Once you completed your marketing plan, it’s now time to move on to the sales process. Start selling your product or service. Try selling to your existing customers first. It’s much more cost effective to have existing customers buy your product or service opposed to reaching out to new customers. You can also receive great feedback from existing customers because of the relationships you have created. Offer some introductory promotion to accelerate sales during the launch of your new product or service.
Be relentless. Try and touch your customer periodically in order to keep your new product/service fresh in their minds. However, be aware that contacting your customer too often can backfire. Remember, there is a fine line between being aggressive and being overwhelmingly aggressive. Be aware on how you are coming across.
Finally, continue monitoring the success of your new product or service. Is it meeting or exceeding your expectations? This is a critical part of the juncture because you should know within the first year or so weather or not it is on its way to profitability? If so, continue to ride the wave and keep marketing, selling, and delivering your product or service. If, after a year or so you realize that it has not met your expectations, and you are losing money you might want to discontinue your new product or service. It is vital as an entrepreneur as to “know when to hold them and know when to fold them.”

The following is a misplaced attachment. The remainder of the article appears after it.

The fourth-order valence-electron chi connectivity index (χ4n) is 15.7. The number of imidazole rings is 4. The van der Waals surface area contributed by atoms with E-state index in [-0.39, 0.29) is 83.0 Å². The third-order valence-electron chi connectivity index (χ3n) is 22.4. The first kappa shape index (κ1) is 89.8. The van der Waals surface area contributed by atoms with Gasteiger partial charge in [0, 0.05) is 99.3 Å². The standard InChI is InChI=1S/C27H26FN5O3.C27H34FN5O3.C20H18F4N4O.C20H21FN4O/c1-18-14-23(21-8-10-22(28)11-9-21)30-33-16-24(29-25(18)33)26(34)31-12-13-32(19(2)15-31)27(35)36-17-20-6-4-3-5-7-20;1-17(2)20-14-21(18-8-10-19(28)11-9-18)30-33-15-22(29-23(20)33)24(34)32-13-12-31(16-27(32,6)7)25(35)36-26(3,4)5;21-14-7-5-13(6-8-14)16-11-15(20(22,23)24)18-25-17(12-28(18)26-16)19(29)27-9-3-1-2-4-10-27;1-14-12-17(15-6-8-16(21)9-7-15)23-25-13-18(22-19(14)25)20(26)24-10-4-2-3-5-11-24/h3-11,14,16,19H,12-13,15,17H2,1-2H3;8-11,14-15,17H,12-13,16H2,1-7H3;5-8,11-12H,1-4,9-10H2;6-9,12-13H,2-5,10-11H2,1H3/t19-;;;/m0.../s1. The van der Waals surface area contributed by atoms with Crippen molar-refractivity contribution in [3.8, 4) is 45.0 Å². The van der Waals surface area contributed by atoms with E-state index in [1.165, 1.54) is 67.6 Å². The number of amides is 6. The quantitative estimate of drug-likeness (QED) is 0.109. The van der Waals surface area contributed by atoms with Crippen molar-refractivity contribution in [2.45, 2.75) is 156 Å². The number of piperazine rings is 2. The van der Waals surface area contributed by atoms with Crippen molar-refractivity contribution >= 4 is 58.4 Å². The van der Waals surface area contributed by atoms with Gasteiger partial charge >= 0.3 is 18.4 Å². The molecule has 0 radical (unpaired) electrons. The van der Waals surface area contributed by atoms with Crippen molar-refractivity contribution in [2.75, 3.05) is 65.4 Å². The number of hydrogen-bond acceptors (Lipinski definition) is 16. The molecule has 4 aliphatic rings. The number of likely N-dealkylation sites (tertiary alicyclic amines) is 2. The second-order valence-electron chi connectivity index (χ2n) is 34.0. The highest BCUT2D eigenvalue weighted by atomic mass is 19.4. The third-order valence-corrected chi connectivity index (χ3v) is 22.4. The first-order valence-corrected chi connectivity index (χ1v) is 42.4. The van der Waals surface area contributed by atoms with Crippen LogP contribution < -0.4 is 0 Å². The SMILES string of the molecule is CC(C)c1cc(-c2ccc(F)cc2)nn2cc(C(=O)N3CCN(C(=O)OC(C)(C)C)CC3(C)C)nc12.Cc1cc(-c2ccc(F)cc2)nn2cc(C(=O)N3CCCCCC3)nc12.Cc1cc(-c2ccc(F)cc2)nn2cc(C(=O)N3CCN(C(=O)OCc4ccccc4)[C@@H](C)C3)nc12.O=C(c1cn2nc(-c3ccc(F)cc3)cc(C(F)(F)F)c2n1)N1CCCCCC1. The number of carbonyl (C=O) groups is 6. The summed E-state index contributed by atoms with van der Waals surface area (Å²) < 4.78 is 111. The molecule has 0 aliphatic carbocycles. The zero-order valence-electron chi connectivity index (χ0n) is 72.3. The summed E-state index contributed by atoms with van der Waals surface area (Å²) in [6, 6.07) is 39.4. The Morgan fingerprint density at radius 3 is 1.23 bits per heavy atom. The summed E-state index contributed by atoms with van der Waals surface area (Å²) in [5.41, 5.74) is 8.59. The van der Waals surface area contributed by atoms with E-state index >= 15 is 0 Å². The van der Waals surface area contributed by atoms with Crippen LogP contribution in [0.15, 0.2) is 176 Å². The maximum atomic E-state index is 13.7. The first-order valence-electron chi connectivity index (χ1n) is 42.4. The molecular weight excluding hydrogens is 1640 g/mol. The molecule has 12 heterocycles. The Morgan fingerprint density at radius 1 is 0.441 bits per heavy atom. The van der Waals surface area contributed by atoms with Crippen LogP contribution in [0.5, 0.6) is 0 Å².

Another way to grow your business is via acquisition. Acquiring companies that complement your business model can be very rewarding. It gives an entrepreneur an instant revenue stream as well as an additional customer base that you can use to sell your other products or services to. However, there is a large upfront investment in order to do so.
First, do your homework trying to find the right company to buy. Once you identify the company, make an initial offer that you think the company would agree to. Once your initial offer is accepted, you now enter the “due diligence” phase of the sales cycle. You will now have the ability to really dissect the company you are buying. This is your one shot to really look “under the hood” of a company and really get a good feel to how that company performs financially, operationally, and culturally. I can’t stress enough on how important it is to really understand the company you are about to buy.